Valley's valuable almond crop damaged by freeze

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Valley almond growers now have a better idea of how big a loss they took after a freeze hit during the bloom.

The Valley's valuable almond crop is now forming so growers can actually see how much of a yield they'll get. In many instances, they're not liking what they see.

"That should have a ton of nuts up there," said grower Ryan Jacobsen.

But the tops of the almond trees in Jacobsen's Easton orchard are bare. Many nuts have fallen to the ground.



The crop set illustrates damage done during a rare freeze during the February bloom.

"You can really see that defining line. If you kind of walk the rows here you can see where right above that it was too cold. Right below that, we did just enough to save those nuts."

Growers ran sprinklers during the freeze to release the ground's warmth. As a result, the bottom and middle of some of Jacobsen's trees showed a heavy almond set.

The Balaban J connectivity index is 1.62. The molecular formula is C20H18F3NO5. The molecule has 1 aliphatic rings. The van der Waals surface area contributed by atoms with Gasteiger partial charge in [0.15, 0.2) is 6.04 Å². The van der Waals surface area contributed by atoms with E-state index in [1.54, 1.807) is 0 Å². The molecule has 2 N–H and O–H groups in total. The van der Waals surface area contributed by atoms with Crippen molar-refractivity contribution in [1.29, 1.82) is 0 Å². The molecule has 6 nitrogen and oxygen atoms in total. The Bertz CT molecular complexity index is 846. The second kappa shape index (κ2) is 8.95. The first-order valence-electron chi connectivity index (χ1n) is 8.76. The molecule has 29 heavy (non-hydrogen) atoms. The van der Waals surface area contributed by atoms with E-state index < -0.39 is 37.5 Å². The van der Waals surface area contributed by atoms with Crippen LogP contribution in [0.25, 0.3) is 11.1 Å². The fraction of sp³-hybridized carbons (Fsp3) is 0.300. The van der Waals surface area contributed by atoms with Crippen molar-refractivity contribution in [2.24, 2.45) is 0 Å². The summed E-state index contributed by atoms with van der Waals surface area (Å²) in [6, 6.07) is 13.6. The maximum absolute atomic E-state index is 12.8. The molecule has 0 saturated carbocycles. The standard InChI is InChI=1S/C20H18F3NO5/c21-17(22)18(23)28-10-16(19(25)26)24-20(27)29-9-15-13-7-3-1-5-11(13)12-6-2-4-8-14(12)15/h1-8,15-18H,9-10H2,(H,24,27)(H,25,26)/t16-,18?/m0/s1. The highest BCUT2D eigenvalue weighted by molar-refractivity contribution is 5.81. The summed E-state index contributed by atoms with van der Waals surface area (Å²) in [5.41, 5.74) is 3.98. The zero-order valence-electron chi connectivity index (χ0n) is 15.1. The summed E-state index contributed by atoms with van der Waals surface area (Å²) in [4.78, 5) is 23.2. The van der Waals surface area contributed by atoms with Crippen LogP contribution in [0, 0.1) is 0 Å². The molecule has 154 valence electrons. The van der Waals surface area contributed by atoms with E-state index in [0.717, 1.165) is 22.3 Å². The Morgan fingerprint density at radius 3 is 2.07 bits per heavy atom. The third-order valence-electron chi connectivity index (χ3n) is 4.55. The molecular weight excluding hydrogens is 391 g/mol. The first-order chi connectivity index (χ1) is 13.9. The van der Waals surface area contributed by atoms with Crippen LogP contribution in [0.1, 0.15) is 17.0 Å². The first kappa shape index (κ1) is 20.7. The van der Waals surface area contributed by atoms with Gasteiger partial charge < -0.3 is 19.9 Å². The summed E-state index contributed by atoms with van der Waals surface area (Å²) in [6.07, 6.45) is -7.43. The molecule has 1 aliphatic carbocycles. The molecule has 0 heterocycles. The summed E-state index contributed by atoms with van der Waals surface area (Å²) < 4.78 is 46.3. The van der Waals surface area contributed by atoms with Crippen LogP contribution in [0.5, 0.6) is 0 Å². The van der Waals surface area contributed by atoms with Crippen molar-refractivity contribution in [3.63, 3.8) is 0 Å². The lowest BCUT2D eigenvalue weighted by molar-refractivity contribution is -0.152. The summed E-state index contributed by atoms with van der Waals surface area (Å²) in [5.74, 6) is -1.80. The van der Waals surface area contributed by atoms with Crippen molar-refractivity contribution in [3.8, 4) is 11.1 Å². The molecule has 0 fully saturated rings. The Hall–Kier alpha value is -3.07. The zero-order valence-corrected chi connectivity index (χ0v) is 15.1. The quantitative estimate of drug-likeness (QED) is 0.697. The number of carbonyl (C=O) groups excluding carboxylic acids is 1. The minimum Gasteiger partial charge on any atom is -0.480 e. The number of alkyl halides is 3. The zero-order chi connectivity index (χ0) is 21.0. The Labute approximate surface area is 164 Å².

"So this is healthy. This is good. This is what they look like this time of year," said Jacobsen.

Valley growers we talked to estimated crop losses between 10 and 30%.

"Industry wide it's hit and miss as a result of the freeze damage that we saw," said Jacobsen.

Jim Zion from the Meridian Nut Company says certain areas were definitely hit much harder than others.

"It seems to be the farther north you got the worse it was. Madera all the way up to I've heard some of our growers in Arbuckle and Chico got hit very hard. Maybe 35-30% damage."

But Zion believes, overall, the industry hit will be on a much smaller scale.
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